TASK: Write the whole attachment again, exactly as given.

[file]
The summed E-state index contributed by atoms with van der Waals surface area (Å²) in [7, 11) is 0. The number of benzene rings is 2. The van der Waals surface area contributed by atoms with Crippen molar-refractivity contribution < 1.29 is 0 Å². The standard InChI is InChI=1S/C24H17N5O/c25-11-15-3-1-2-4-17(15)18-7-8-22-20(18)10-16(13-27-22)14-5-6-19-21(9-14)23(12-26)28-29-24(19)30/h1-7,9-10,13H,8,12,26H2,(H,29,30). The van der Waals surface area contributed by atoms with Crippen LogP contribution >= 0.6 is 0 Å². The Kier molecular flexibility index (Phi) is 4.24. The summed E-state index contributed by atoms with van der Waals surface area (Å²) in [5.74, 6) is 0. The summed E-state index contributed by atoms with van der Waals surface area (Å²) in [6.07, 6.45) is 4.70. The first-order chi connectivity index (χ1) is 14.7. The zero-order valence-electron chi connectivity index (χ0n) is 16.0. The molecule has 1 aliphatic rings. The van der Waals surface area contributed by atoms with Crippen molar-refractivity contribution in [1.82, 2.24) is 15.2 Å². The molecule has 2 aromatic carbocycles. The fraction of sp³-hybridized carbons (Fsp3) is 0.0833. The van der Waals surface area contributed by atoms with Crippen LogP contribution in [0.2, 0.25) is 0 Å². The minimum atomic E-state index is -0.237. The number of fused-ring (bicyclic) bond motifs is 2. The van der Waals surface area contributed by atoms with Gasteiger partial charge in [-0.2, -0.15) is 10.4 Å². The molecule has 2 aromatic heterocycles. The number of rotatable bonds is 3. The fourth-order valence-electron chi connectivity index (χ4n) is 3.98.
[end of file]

The summed E-state index contributed by atoms with van der Waals surface area (Å²) in [7, 11) is 0. The number of benzene rings is 2. The van der Waals surface area contributed by atoms with Crippen molar-refractivity contribution < 1.29 is 0 Å². The standard InChI is InChI=1S/C24H17N5O/c25-11-15-3-1-2-4-17(15)18-7-8-22-20(18)10-16(13-27-22)14-5-6-19-21(9-14)23(12-26)28-29-24(19)30/h1-7,9-10,13H,8,12,26H2,(H,29,30). The van der Waals surface area contributed by atoms with Crippen LogP contribution >= 0.6 is 0 Å². The Kier molecular flexibility index (Phi) is 4.24. The summed E-state index contributed by atoms with van der Waals surface area (Å²) in [5.74, 6) is 0. The summed E-state index contributed by atoms with van der Waals surface area (Å²) in [6.07, 6.45) is 4.70. The first-order chi connectivity index (χ1) is 14.7. The zero-order valence-electron chi connectivity index (χ0n) is 16.0. The molecule has 1 aliphatic rings. The van der Waals surface area contributed by atoms with Crippen molar-refractivity contribution in [1.82, 2.24) is 15.2 Å². The molecule has 2 aromatic carbocycles. The fraction of sp³-hybridized carbons (Fsp3) is 0.0833. The van der Waals surface area contributed by atoms with Crippen LogP contribution in [0.2, 0.25) is 0 Å². The minimum atomic E-state index is -0.237. The number of fused-ring (bicyclic) bond motifs is 2. The van der Waals surface area contributed by atoms with Gasteiger partial charge in [-0.2, -0.15) is 10.4 Å². The molecule has 2 aromatic heterocycles. The number of rotatable bonds is 3. The fourth-order valence-electron chi connectivity index (χ4n) is 3.98.